Friday's Findings - January 27 2023
Potential Shifts of Climate Zones in Global Terrestrial Protected Areas and Implications for Biodiversity Conservation: A Case Study of North American Protected Areas
Title: Potential Shifts of Climate Zones in Global Terrestrial Protected Areas and Implications for Biodiversity Conservation: A Case Study of North American Protected Areas
Speaker: Diyang Cui, Ph.D. candidate, Geographical Sciences, University of Maryland, College Park
Date: January 27th at 2:00 pm Eastern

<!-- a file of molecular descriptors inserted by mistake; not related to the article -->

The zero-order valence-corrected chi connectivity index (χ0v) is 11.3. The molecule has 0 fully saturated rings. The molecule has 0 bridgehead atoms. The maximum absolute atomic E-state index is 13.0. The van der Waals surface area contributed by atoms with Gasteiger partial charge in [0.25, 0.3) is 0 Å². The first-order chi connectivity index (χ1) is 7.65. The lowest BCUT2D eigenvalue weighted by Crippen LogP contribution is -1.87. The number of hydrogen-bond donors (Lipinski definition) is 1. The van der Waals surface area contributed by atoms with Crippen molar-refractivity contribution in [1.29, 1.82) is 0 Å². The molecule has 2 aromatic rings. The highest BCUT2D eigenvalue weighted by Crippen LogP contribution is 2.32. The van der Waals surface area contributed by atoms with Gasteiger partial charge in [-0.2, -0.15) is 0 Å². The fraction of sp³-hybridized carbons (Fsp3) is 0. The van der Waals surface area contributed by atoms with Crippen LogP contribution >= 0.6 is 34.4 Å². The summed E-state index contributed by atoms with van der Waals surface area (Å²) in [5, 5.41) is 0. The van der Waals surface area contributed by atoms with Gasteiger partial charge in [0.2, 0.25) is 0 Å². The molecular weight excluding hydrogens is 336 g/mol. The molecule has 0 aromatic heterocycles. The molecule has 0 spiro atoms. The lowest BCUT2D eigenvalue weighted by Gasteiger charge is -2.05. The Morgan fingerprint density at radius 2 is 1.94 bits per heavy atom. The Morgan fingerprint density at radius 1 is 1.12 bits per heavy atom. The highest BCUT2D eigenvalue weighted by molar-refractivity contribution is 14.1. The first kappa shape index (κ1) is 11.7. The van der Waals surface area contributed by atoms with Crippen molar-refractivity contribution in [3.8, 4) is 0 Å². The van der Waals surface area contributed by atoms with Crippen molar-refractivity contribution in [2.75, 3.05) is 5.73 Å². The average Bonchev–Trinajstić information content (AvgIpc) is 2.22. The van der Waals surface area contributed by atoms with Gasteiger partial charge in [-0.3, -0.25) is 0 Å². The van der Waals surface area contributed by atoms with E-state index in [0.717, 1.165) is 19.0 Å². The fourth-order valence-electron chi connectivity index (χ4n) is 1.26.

Summary: Climate change is driving broad-scale redistribution of species on the Earth, and may accelerate in the coming decades, potentially undermining the effectiveness of protected areas (PAs) for species conservation. To assess exposure of global PAs to future climate change risks, we developed a new climate change velocity measure to quantify the magnitude and spatial pattern of climate zone shifts for global terrestrial PAs under alternative future climate scenarios. The “climate zone velocity” represents the potential minimum velocity of species movement required to track climate zone changes over time. It has high spatial resolution (1-km) and is derived from topographic paths to capture topographic effects on habitat conditions. Climate zones are defined based on Köppen-Geiger climate classes, which integrate biological information and incorporate multiple climatic indicators. We find that 20%-38% of global protected land could undergo pronounced climate zone shifts at accelerating rates during the remainder of this century. Moreover, protected lands are experiencing heightened climate change exposure from the novel (3.7%-8.3% of global protected land) and disappearing (3.0%-6.6%) climates, shifts of climates outside PA networks (3.8%-7.6%), and transition to human-dominated land use (2.8-5.7%). PAs located across arid (B) and boreal (D) climate zones, in mid-latitudes of North America, Europe, Russia, and Africa, and those with strict management categories (IUCN category I-II), are facing more rapid and substantial changes. Relationships with PA attributes, such as species richness, terrain ruggedness, and human footprint level, indicate that small, high-elevation PAs with complex topography and high species richness could experience more increased vulnerability. Taken together, these results suggest that strategic and adaptive conservation planning that explicitly considers climate shifts should be a priority for meeting conservation goals.
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